WestJet almost puts one in the drink

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FishermanIvan
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WestJet almost puts one in the drink

Post by FishermanIvan » Fri Mar 10, 2017 10:47 am

Coming into TNCM.

http://christinenegroni.com/westjet-den ... t-maarten/
“According to the information I have been given there was nothing unusual about the first approach,” said Lauren Stewart, a spokeswoman for the Calgary-based carrier. Citing FlightAware logs, Stewart said the plane was never lower than 500 feet before the go-around. But professional pilots confirm Garner’s observation that the plane was much closer to the water and I have been told that FlightAware does not have coverage to the ground at SXM.

“I’ll put money on the fact that jet was at 50 feet,” a 737 captain who flies the same aircraft for another U.S. airline told me. “To be that low and not over the runway is downright dangerous.” he said. A captain at an international airline with 20,000 flight hours, who also saw the photo concurred. “It’s quite apparent that aircraft is within half a wingspan of the water. You can tell by the jet blast trail in the water, the yellow buoy in the water, and the white little building on the cliff. ”
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DrSpaceman
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Re: WestJet almost puts one in the drink

Post by DrSpaceman » Fri Mar 10, 2017 10:56 am

"Nothing unusual"
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FlyingMonkey
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Re: WestJet almost puts one in the drink

Post by FlyingMonkey » Fri Mar 10, 2017 11:25 am

This is "fake news." Unstable approaches happen all the time and this crew recognized it and initiated a missed approach. End of story.
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Chris M
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Re: WestJet almost puts one in the drink

Post by Chris M » Fri Mar 10, 2017 11:36 am

FlyingMonkey wrote:This is "fake news." Unstable approaches happen all the time and this crew recognized it and initiated a missed approach. End of story.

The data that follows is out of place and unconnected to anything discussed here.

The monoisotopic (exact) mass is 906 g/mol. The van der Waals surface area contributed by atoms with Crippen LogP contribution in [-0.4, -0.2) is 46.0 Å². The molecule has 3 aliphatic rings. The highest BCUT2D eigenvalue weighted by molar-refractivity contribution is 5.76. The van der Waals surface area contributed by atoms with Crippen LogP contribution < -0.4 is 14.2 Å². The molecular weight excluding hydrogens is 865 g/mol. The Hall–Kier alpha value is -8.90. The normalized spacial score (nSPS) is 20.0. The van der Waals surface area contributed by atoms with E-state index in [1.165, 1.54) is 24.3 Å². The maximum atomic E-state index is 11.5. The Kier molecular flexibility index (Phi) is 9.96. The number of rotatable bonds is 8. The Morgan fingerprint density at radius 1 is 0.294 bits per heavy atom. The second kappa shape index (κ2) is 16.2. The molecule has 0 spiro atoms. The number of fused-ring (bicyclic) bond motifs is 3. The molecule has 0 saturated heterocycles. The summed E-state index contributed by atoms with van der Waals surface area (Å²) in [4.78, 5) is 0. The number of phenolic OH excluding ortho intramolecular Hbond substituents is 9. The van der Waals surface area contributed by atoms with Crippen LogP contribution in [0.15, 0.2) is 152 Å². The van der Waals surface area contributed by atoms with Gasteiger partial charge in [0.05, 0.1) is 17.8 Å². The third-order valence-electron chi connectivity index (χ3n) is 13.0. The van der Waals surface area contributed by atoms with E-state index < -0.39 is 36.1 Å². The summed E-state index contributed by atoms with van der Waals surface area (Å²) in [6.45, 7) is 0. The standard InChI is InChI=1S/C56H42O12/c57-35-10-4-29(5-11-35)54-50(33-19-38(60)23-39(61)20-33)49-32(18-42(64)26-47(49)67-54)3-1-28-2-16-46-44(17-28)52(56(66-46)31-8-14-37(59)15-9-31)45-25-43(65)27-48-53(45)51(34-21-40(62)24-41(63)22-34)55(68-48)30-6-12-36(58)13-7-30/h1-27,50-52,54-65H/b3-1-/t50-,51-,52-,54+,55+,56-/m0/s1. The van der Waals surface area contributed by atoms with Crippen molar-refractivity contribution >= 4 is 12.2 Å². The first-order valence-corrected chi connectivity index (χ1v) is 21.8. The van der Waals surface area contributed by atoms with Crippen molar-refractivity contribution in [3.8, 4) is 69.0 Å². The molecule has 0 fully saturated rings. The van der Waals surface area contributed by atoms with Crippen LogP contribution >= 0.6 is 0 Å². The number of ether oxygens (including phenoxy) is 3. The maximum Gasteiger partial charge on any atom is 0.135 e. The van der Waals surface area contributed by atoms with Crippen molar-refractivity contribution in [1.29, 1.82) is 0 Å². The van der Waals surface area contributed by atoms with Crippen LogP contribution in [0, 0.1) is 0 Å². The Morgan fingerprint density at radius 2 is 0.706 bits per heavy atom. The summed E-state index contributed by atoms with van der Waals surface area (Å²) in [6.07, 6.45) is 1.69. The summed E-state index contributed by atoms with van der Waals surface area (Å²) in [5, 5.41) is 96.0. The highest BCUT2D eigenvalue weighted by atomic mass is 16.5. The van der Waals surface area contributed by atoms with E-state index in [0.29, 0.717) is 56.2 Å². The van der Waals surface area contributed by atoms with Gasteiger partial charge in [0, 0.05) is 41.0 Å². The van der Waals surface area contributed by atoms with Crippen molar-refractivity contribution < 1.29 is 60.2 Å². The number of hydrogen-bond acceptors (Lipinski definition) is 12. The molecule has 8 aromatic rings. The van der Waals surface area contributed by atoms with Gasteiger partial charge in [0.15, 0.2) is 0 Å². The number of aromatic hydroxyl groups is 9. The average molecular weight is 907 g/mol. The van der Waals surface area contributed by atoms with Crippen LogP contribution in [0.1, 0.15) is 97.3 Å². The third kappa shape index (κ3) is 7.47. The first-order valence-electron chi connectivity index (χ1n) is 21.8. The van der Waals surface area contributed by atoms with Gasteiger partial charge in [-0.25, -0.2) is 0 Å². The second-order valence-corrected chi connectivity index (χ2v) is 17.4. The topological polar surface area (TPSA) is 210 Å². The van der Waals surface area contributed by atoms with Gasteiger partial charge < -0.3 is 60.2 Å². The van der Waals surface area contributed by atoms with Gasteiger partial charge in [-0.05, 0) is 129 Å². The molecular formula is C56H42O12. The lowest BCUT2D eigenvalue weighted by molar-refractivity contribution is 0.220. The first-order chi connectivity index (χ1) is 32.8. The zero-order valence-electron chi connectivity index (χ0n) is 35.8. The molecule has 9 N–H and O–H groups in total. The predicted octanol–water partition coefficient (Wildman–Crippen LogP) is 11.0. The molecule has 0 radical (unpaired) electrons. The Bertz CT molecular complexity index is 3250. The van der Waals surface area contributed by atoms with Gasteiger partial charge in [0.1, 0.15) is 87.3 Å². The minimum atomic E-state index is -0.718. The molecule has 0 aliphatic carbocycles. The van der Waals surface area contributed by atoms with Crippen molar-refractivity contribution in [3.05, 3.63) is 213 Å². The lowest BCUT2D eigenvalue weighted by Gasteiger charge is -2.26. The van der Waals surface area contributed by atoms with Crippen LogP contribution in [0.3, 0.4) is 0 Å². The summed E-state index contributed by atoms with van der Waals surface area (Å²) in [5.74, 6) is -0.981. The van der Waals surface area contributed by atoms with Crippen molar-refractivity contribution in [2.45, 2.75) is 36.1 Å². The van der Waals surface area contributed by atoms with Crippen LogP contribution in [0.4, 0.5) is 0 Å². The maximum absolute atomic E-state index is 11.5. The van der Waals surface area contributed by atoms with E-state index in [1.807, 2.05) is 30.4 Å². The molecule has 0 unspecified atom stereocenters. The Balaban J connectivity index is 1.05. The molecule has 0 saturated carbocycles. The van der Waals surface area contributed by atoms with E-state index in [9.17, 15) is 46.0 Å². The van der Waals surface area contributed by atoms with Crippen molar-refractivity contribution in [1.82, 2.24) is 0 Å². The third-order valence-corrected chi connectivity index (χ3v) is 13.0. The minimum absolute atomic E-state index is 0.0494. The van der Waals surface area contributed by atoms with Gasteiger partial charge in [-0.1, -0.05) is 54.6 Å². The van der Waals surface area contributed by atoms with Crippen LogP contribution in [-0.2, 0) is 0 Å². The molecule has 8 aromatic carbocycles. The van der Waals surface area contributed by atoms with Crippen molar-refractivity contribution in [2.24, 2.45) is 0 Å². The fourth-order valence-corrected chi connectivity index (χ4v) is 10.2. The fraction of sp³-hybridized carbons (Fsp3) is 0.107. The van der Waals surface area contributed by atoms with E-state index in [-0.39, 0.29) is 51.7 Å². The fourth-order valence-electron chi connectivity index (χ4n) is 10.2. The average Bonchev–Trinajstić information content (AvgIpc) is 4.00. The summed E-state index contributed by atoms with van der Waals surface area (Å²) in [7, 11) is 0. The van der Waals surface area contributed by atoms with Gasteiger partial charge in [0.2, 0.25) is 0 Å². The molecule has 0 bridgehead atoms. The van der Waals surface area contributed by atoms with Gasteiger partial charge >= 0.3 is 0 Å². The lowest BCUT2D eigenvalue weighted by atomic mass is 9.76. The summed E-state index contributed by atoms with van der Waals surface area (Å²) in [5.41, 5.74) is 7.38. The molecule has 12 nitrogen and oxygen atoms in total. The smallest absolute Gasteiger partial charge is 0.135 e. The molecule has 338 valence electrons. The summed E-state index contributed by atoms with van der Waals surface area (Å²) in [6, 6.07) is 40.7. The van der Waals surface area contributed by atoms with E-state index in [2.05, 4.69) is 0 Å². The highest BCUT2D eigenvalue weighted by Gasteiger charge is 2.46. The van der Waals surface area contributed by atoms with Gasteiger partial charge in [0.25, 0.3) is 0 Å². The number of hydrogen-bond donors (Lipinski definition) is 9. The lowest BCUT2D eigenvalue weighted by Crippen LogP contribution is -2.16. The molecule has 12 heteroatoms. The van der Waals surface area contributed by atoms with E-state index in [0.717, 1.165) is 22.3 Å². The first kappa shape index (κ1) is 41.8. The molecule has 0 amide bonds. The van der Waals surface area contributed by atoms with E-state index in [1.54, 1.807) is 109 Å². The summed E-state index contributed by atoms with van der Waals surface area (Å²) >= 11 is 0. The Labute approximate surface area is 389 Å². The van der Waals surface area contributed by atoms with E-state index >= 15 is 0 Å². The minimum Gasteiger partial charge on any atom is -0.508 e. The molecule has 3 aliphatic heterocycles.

I can't tell if you're being serious or sarcastic...

If serious, imagine how this would have worked out at an airport that doesn't have an approach over the ocean. Say one with big pine trees.
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FlyingMonkey
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Re: WestJet almost puts one in the drink

Post by FlyingMonkey » Fri Mar 10, 2017 11:50 am

Chris M wrote:
FlyingMonkey wrote:This is "fake news." Unstable approaches happen all the time and this crew recognized it and initiated a missed approach. End of story.
I can't tell if you're being serious or sarcastic...

If serious, imagine how this would have worked out at an airport that doesn't have an approach over the ocean. Say one with big pine trees.
Your extrapolating this scenario and comparing it to a hypothetical one that didn't happen!
Stick to what happened with this incident and the circumstances surrounding it, not hypothetical ones!
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pollyperkins
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Re: WestJet almost puts one in the drink

Post by pollyperkins » Fri Mar 10, 2017 11:52 am

Maybe refer to the approach plate before commenting... Just saying... :smt013
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CpnCrunch
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Re: WestJet almost puts one in the drink